There sure are a lot of things to be afraid of these days, huh? A pandemic. Social and political unrest. Economic uncertainty. Actually, uncertainty on all fronts.

I mean, just to be clear, there’s never been a shortage of things to fear, but these days, we’re really going hell bent for leather, it seems. We’re living through a revolution, and it’s unsettling, to say the least.

And this is on top of all the things you already know you’re afraid of in general. Predators of the animal and human variety, things that go bump in the night, giant asteroids, flying (or more accurately, crashing), public speaking, to name a few. Those are just the external ones; we haven’t even touched on all the internal fears about who you may or may not be, or whether you’ll be loved or abandoned, et cetera.

Isn’t it fun to be human?

Those things that we know we’re afraid of are relatively easy to avoid, because we know what they are, so we generally know how to keep a wide berth. For example, if I’m afraid of heights or flying, then probably I wouldn’t sign up to go skydiving. If I am afraid of being eaten by a shark, then I might not be too keen to take up surfing.

What happens though, when your Fear dresses up in nice clothes—business professional or business casual, as per your dress code, acting for all the world like they are Very Reasonable Reasons, instead?

These well-dressed fears may not kill us, but they do worse: they kill our spirits and maim our dreams. They do this in broad daylight, looking for all the world like The Right Things To Do/Say/Be.

All those Reasonable Reasons, Justifications, Excuses, Pardons, Allowances rationalize the systemic destruction of our courage to create our lives.

When your Fear shows up looking like anything other than what it is, it devours the edges of your world, constraining you and restricting you to settle yourself in the “safe” spots left somewhere around the middle, where you know something is missing from your life, but then maybe that’s the way life goes for everyone.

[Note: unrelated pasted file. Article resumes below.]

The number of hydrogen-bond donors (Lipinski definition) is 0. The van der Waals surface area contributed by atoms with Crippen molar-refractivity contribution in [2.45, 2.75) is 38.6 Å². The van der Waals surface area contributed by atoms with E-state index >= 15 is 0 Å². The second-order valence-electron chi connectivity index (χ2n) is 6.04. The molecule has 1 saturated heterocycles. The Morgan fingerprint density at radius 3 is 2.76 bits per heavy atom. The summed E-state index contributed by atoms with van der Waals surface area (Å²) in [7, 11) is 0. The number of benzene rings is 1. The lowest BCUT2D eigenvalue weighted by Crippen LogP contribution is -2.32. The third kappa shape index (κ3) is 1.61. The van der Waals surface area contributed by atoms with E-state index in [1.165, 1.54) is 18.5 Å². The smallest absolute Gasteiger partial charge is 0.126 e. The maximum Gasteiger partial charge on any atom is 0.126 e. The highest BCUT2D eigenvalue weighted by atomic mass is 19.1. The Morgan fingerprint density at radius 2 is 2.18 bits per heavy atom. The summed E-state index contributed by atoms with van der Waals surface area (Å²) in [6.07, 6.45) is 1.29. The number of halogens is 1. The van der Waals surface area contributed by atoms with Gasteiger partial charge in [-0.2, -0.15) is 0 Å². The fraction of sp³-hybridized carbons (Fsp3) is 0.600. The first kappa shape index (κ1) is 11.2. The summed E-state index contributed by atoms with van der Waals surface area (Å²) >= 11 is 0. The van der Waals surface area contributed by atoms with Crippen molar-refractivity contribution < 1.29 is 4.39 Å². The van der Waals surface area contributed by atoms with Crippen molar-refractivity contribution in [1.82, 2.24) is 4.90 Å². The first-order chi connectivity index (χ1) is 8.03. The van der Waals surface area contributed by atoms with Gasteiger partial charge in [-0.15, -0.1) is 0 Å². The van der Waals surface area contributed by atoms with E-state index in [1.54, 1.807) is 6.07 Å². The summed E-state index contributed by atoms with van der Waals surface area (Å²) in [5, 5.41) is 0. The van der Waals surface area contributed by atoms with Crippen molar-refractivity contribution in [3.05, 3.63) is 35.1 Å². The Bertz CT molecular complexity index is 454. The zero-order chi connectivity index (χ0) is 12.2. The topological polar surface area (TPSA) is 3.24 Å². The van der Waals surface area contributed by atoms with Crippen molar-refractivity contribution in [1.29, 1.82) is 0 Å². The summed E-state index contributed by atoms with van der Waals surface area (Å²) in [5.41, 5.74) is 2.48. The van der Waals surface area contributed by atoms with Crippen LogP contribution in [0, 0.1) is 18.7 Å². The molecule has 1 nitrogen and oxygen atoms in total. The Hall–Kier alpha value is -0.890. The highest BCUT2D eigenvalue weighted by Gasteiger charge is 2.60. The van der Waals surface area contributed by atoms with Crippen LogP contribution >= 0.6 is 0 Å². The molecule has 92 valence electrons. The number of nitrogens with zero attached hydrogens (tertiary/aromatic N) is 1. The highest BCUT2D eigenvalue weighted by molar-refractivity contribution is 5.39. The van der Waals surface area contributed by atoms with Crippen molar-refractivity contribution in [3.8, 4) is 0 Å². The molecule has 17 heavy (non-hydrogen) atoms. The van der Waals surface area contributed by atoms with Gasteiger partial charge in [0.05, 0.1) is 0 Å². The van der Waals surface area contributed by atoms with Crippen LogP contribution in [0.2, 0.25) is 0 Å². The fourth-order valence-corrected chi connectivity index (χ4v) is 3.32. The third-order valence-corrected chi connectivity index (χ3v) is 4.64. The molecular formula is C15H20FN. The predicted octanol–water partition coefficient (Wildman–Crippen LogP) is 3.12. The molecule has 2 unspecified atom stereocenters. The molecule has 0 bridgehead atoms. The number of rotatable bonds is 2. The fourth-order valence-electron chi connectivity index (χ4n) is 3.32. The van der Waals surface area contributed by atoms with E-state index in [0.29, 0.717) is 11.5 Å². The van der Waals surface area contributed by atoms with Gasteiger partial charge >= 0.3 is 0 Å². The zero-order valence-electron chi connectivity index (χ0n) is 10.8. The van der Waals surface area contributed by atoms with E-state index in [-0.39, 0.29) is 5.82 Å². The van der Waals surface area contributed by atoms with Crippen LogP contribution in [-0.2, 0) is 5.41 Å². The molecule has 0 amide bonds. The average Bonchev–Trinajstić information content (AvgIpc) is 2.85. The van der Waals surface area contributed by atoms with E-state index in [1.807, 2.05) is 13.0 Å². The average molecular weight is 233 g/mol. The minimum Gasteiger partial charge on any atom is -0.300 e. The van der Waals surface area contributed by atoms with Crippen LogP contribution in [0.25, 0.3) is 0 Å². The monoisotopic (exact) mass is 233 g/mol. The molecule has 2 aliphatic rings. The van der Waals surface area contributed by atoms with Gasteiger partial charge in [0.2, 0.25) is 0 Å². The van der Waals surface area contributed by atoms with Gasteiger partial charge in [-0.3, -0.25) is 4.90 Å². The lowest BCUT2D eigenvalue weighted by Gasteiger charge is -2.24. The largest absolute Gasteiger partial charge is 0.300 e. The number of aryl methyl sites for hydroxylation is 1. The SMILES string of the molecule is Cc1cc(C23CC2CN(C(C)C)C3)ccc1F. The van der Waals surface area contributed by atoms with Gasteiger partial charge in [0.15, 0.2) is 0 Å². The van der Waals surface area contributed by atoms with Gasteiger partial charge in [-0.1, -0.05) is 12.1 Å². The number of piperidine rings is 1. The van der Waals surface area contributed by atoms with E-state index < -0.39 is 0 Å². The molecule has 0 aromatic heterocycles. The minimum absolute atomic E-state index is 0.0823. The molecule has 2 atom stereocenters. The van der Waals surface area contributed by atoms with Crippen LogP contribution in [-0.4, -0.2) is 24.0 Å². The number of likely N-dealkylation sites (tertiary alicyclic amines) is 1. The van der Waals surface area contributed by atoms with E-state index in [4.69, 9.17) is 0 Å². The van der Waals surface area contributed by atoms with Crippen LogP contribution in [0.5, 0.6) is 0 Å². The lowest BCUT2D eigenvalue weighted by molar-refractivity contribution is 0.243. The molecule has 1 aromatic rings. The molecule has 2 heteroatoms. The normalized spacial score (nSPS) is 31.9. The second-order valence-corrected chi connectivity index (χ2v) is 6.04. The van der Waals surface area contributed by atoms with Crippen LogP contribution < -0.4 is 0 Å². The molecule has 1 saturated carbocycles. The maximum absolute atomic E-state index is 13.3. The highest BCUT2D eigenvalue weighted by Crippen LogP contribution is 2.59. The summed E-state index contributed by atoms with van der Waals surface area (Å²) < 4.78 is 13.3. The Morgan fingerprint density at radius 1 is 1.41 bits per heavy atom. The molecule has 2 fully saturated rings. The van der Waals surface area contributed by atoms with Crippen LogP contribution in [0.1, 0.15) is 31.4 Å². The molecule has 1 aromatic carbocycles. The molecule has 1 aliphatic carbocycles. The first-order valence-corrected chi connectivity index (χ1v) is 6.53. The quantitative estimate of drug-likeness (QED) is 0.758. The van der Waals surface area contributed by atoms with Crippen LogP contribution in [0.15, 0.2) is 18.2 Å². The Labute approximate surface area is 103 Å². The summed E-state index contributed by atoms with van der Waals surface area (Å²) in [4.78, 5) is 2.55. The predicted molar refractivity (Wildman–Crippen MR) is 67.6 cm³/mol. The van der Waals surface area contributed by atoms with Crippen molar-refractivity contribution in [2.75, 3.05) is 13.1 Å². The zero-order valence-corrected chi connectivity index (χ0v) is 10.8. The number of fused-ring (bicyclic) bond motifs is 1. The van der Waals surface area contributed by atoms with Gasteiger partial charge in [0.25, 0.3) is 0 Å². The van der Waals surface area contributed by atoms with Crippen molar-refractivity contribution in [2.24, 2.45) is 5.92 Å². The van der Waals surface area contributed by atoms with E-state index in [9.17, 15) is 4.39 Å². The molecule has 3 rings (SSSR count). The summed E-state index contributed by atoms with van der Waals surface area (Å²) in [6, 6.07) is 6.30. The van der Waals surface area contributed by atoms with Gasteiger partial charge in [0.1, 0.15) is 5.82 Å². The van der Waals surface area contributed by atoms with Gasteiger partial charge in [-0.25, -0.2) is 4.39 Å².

So, beware, beware the reasonableness of your Fear.

Reasonable Fear eats magic and leaves the mundane.

Its silver tongue will absolve you of your inspiration, motivation and desire, all in the name of safety, responsibility, duty and convention. And you will be left, feeling relieved that you don’t need to step past the edges of your comfort zone deemed acceptable by your Fear, while growing accustomed to the sensation that desires are not to be met, opportunities are not to be seized, and your life should be kept safer and smaller until you die, having not used your life very much up at all.


So, when you have a choice in front of you, don’t simply ask yourself which option to take: ask yourself what scares you about the choices in front of you. Dig deeper than the obvious and immediate reasons why not. When next you find yourself backing away from an opportunity because “you can’t afford it” or “you don’t have time”, be brave enough to look your Fear in the eye, and then decide whether you’ll let Fear’s Reasonableness dictate your decisions.

You don’t even have to do the scary thing; it’s enough to at least identify your Fear, and cast away its disguise. Then you can choose whatever you do, with your eyes wide open.